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  1. #11
    Join Date
    May 2006
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    In between the old and new Arsenal grounds
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    8,003

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    I found some good loking stuff in a modern blender that staff had abused to death ,just the right colour !
    However my wire spools are circa 1970s(aprox) dont need more at the moment so I am fixed
    Andy Wren
    Still fishing but slowly!

  2. #12
    Join Date
    May 2006
    Location
    heathrow
    Posts
    1,509

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    Try "Maplin" just google it

  3. #13
    Join Date
    May 2006
    Location
    S. Wales
    Posts
    1,430

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    I hope we aren't suggesting that the colour of the enamel (or the wire itself) is going to make any difference whatsoever to the fish catching properties of this fly? Can a trout even see 'red?' What part of the nymph does the red enamled wire suggest?

    I'm sure Frank just used red enamled wire because he had it laying around.

    Maybe, in between tending the banks and teaching a surprising number of people on this forum 'everything they know about fishing' he liked to listen to an old transistor radio. Then one day, the radio stopped working. He took it apart to try to fix it. Not being able to do so, he decided, "what the heck - might as well use this wire to hold down those wily pheasant tail fibres on that nymph I tied the other night."

    I suggest you do the same. Find some wire and hold the pheasant tail fibres in place with it.

    Mike
    Last edited by Mike N; 18-07-2006 at 12:47 PM.

  4. #14
    MarkH Guest

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    Quote Originally Posted by Mike N
    I hope we aren't suggesting that the colour of the enamel (or the wire itself) is going to make any difference whatsoever to the fish catching properties of this fly?
    I'm not sure but I seem to remember Ollie Edwards suggesting on one of his DVDs that the colour of the wire does indeed make a difference. I can't remember whether he was talking about the killer bug or the PTN though. It could have been both actually.
    Last edited by MarkH; 18-07-2006 at 01:40 PM.

  5. #15

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    Mark , he was certainly talking about the PTN re the wire colour, hence my original thread. I'm a totally notice river fly fisherman, but I'd say it might help......having said that the vast majority of PTNs are probably made with more modern wire and I'm sure they catch fish .......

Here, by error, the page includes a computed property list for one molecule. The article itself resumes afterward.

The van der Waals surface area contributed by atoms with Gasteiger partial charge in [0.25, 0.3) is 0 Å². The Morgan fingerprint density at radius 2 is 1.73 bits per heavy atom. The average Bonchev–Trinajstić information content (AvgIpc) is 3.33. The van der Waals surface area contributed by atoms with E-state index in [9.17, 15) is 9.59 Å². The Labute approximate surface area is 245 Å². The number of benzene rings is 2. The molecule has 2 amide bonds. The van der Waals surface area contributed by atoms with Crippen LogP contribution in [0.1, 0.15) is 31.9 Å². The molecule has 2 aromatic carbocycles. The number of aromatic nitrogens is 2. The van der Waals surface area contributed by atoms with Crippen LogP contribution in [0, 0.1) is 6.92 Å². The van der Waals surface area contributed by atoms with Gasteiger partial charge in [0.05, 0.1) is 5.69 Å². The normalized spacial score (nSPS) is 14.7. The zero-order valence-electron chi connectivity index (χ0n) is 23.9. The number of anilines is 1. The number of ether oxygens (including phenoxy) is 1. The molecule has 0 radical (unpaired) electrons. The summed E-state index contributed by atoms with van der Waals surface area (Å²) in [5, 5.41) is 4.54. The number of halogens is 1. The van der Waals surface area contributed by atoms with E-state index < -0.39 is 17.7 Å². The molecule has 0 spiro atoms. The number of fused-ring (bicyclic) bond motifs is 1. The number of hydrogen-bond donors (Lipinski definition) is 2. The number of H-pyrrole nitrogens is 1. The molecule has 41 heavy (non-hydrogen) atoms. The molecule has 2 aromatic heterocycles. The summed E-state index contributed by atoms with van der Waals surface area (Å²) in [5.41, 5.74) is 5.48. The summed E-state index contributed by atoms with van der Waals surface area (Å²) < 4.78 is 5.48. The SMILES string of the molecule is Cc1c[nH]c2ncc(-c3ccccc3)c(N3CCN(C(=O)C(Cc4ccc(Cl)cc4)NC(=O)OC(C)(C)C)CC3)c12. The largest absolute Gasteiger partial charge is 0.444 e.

6. #16
    MarkH Guest

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    Quote Originally Posted by Spider
    Mark , he was certainly talking about the PTN re the wire colour, hence my original thread.
    Whoops! Just re-read your initial post and realised that mine was a little redundant. I should have refreshed my memory on the subject of the thread first.

    But on the same topic, sort of. I read a magazine article about tying the killer bug. The author suggested that the colour of wool wasn't critical. It was the colour of the wire, as a trigger point at the butt of the fly, that was of more importance. Now there's a turnaround eh? Chadwicks 477? Pah!
    Last edited by MarkH; 18-07-2006 at 02:45 PM.

  7. #17

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    No worries Mark. I've never fished that bug ( we have no grayling in Ireland unfortunately ) - not sure about the butt bit. I dont think Ollie Edwards mentioned it ..........and he is "the man" .............

  8. #18
    Join Date
    May 2006
    Location
    S. Wales
    Posts
    1,430

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    Now THIS I can believe. A red butt does seem to be effective for grayling - the red tag for instance is very effective grayling fly in winter.

    But I'm still not sure that any fish can differentiate between red, brown, or copper. I think its more the hue thats important. But there may be some scientific info out there that contradicts me.

    If you are really keen on this, I recall that in a letter to the editor in a spring 2005 edition of FF&FT (march maybe?) the exact make, model, colour and guage (oh yes even the guage) of the wire used on a FS PTN was given.

    M

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